Music Notation Community Group reviews progress; discusses future MNX format

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The W3C Music Notation Community Group held its 2021 annual meeting online on October 28, 2021 as part of the W3C TPAC Annual Conference.

Michael Good, one of the group’s co-chairs, provided this summary of the meeting to Scoring Notes:

The major discussion topic was the status of MNX, the new music notation format being developed to handle needs such as a standard native music notation format for web-based applications. Last year saw improvements to the overall structure of the specification and the software that generates it. The next major step will be to complete a comprehensive list of issues for version 1.0. This will allow the group to determine the scope of MNX 1.0 and better track its progress, including an estimate of when a full version will be ready for testing.

The group also discussed a proposal from Daniel Ray of MuseScore to develop a new standard for musical instrument data. This would include information such as instrument ranges, default transpositions, clefs, and staves, along with information specific to certain instruments such as string tunings and number of frets. None of this information is secret, but it can be time-consuming to research and encode. Currently each app does this on their own, leading to duplicated effort and inconsistencies. The attendees were enthusiastic about this proposal. The next step will be updating the Community Group charter to include this project, along with updating the descriptions of ongoing work on MNX, MusicXML, and SMuFL.

The meeting ran for nearly two hours, and is available to watch online:

Specific topics starting points are as follows:

  • 0:03:25 – Introduction to the W3C Music Notation Community Group
  • 0:12:23 – MusicXML 4.0
  • 0:20:06 – SMuFL 1.4
  • 0:30:13 – Documentation Generator
  • 0:39:03 – MNX
  • 1:10:40 – New possibilities: Instrument data
  • 1:27:31 – New possibilities: Non-Western music notation
  • 1:33:09 – New possibilities: Updating the group charter
  • 1:38:01 – Planning for in-person meetings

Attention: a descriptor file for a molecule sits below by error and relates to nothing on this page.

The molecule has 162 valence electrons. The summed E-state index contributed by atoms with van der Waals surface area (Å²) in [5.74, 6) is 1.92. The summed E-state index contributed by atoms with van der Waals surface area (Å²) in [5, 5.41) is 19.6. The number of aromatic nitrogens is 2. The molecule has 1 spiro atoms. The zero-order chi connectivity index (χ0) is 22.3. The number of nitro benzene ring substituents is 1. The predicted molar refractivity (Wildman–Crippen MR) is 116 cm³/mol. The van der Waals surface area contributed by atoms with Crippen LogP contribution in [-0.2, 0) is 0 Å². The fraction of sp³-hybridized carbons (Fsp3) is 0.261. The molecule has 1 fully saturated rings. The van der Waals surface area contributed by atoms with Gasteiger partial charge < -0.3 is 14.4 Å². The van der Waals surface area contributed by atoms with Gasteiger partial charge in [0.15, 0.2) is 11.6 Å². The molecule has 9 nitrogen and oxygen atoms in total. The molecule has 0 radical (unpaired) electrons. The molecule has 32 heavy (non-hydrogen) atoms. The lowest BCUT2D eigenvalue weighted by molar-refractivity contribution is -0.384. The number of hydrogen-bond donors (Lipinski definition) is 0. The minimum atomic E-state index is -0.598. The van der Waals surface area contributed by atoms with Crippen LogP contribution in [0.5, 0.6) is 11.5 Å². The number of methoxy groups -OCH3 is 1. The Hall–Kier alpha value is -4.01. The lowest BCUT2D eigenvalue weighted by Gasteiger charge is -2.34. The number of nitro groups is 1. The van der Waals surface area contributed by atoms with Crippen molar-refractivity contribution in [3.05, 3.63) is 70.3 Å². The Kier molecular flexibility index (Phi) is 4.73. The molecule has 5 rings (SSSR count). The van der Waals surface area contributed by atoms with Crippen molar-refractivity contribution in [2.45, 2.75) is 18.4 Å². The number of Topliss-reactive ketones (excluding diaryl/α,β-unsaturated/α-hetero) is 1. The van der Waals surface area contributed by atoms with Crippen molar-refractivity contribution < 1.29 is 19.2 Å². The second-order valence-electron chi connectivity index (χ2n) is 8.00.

• 1:47:05 – Questions and answers

The meeting minutes are found at the group’s page on the W3C site, and the presentation slides can be downloaded.

In addition to the forward-looking discussion about MNX, the group spent some time reviewing recent achievements (MusicXML 4.0, SMuFL 1.4, and the new documentation generator for MNX and MusicXML).

MusicXML 4.0 was released in June 2021, and was the the first update to MusicXML in more than 3 years. It included many major new features. It added or greatly improved support for:

  • Concert scores with transposed parts
  • Relationships between score and parts, including a standard way to combine score and parts in a single compressed .mxl file
  • Score following, assessment, and other machine listening applications
  • Swing playback
  • Roman numerals and Nashville numbers
  • XML Catalogs
  • Complete documentation on the W3C site, including examples of every MusicXML element.

Standard Music Font Layout, or SMuFL 1.4 ,was released in March 2021 and was the second to be published under the auspices of the W3C, introduces more than 150 new glyphs across five new ranges of characters, and expands the font-specific metadata format, allowing font designers to specify a set of text fonts that are complementary with the music font design (using CSS font selector syntax), and a number of other design-focused items.

MakeMusic followed these releases with inclusion of both SMuFL support for the first time and support for MusicXML 4.0 in Finale version 27.

More on the Scoring Notes podcast: Michael Good, the inventor of MusicXML

If you’ve ever needed to open a music notation file in a different program, you’ve relied on MusicXML to do it. Michael Good invented this now-ubiquitous established format two decades ago, and on the Scoring Notes podcast, we find out how it happened.

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Michael Good, the inventor of MusicXML
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More on the Scoring Notes podcast: Music fonts and open standards with Daniel Spreadbury

Daniel Spreadbury returns to the Scoring Notes podcast to talk about the common set of font specifications known as the Standard Music Font Layout, or SMuFL. We get into the history of music fonts and how we got to where we are today with this essential component of music notation software technology.

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